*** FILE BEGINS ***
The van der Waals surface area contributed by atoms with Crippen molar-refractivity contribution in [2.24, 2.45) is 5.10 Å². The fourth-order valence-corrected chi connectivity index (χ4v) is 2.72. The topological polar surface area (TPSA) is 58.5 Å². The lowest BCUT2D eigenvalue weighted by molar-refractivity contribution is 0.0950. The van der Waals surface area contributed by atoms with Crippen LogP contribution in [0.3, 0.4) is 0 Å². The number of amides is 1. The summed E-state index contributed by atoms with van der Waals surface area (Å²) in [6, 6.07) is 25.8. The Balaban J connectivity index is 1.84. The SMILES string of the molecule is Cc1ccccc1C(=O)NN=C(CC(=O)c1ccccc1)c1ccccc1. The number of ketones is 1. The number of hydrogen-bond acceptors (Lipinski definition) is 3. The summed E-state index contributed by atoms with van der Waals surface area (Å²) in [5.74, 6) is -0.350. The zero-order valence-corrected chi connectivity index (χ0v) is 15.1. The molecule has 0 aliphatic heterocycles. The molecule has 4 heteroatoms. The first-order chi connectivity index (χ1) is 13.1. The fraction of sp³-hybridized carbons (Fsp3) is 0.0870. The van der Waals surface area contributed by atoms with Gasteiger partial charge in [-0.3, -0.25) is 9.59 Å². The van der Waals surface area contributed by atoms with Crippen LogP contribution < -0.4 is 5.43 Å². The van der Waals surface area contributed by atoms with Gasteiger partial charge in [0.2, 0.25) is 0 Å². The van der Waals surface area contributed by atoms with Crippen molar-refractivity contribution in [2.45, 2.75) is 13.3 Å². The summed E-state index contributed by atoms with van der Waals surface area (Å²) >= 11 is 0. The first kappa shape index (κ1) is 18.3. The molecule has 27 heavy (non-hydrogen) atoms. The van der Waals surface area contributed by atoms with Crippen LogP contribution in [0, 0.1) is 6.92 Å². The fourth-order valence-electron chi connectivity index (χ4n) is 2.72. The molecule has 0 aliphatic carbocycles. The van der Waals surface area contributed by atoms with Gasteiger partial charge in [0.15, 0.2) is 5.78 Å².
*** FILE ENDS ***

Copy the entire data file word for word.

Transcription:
The van der Waals surface area contributed by atoms with Crippen molar-refractivity contribution in [2.24, 2.45) is 5.10 Å². The fourth-order valence-corrected chi connectivity index (χ4v) is 2.72. The topological polar surface area (TPSA) is 58.5 Å². The lowest BCUT2D eigenvalue weighted by molar-refractivity contribution is 0.0950. The van der Waals surface area contributed by atoms with Crippen LogP contribution in [0.3, 0.4) is 0 Å². The number of amides is 1. The summed E-state index contributed by atoms with van der Waals surface area (Å²) in [6, 6.07) is 25.8. The Balaban J connectivity index is 1.84. The SMILES string of the molecule is Cc1ccccc1C(=O)NN=C(CC(=O)c1ccccc1)c1ccccc1. The number of ketones is 1. The number of hydrogen-bond acceptors (Lipinski definition) is 3. The summed E-state index contributed by atoms with van der Waals surface area (Å²) in [5.74, 6) is -0.350. The zero-order valence-corrected chi connectivity index (χ0v) is 15.1. The molecule has 0 aliphatic heterocycles. The molecule has 4 heteroatoms. The first-order chi connectivity index (χ1) is 13.1. The fraction of sp³-hybridized carbons (Fsp3) is 0.0870. The van der Waals surface area contributed by atoms with Gasteiger partial charge in [-0.3, -0.25) is 9.59 Å². The van der Waals surface area contributed by atoms with Crippen LogP contribution < -0.4 is 5.43 Å². The van der Waals surface area contributed by atoms with Gasteiger partial charge in [0.2, 0.25) is 0 Å². The van der Waals surface area contributed by atoms with Crippen molar-refractivity contribution in [2.45, 2.75) is 13.3 Å². The summed E-state index contributed by atoms with van der Waals surface area (Å²) >= 11 is 0. The first kappa shape index (κ1) is 18.3. The molecule has 27 heavy (non-hydrogen) atoms. The van der Waals surface area contributed by atoms with Crippen LogP contribution in [0, 0.1) is 6.92 Å². The fourth-order valence-electron chi connectivity index (χ4n) is 2.72. The molecule has 0 aliphatic carbocycles. The van der Waals surface area contributed by atoms with Gasteiger partial charge in [0.15, 0.2) is 5.78 Å².